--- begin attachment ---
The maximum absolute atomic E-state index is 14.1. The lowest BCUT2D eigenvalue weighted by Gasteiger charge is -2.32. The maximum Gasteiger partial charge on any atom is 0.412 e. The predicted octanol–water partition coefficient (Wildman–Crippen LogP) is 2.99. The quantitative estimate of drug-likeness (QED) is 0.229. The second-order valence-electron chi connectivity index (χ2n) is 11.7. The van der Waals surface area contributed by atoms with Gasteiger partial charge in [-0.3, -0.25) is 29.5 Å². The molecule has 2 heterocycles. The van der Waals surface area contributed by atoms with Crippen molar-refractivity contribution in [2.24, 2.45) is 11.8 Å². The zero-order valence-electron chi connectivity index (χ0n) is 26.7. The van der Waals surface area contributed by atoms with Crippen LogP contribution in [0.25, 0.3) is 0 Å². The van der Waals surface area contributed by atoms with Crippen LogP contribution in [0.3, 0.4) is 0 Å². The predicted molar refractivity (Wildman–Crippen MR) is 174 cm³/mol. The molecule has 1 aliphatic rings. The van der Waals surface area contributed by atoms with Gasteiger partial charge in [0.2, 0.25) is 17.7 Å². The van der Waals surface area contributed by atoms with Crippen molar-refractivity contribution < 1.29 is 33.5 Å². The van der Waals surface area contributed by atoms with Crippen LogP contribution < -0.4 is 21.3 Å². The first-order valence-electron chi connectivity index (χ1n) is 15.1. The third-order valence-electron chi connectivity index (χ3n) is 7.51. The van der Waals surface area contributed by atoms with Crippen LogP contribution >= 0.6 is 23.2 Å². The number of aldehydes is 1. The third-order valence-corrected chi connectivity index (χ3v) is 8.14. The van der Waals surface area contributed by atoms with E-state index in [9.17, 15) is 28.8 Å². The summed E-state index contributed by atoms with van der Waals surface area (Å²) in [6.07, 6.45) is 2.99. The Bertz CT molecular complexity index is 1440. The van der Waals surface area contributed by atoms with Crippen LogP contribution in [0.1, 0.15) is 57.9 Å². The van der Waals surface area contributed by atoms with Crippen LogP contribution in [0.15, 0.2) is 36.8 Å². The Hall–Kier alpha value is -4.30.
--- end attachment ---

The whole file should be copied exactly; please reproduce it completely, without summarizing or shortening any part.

The maximum absolute atomic E-state index is 14.1. The lowest BCUT2D eigenvalue weighted by Gasteiger charge is -2.32. The maximum Gasteiger partial charge on any atom is 0.412 e. The predicted octanol–water partition coefficient (Wildman–Crippen LogP) is 2.99. The quantitative estimate of drug-likeness (QED) is 0.229. The second-order valence-electron chi connectivity index (χ2n) is 11.7. The van der Waals surface area contributed by atoms with Gasteiger partial charge in [-0.3, -0.25) is 29.5 Å². The molecule has 2 heterocycles. The van der Waals surface area contributed by atoms with Crippen molar-refractivity contribution in [2.24, 2.45) is 11.8 Å². The zero-order valence-electron chi connectivity index (χ0n) is 26.7. The van der Waals surface area contributed by atoms with Crippen LogP contribution in [0.25, 0.3) is 0 Å². The van der Waals surface area contributed by atoms with Crippen LogP contribution in [0.3, 0.4) is 0 Å². The predicted molar refractivity (Wildman–Crippen MR) is 174 cm³/mol. The molecule has 1 aliphatic rings. The van der Waals surface area contributed by atoms with Gasteiger partial charge in [0.2, 0.25) is 17.7 Å². The van der Waals surface area contributed by atoms with Crippen molar-refractivity contribution < 1.29 is 33.5 Å². The van der Waals surface area contributed by atoms with Crippen LogP contribution < -0.4 is 21.3 Å². The first-order valence-electron chi connectivity index (χ1n) is 15.1. The third-order valence-electron chi connectivity index (χ3n) is 7.51. The van der Waals surface area contributed by atoms with Crippen LogP contribution >= 0.6 is 23.2 Å². The number of aldehydes is 1. The third-order valence-corrected chi connectivity index (χ3v) is 8.14. The van der Waals surface area contributed by atoms with E-state index in [9.17, 15) is 28.8 Å². The summed E-state index contributed by atoms with van der Waals surface area (Å²) in [6.07, 6.45) is 2.99. The Bertz CT molecular complexity index is 1440. The van der Waals surface area contributed by atoms with Crippen LogP contribution in [0.1, 0.15) is 57.9 Å². The van der Waals surface area contributed by atoms with Crippen LogP contribution in [0.15, 0.2) is 36.8 Å². The Hall–Kier alpha value is -4.30.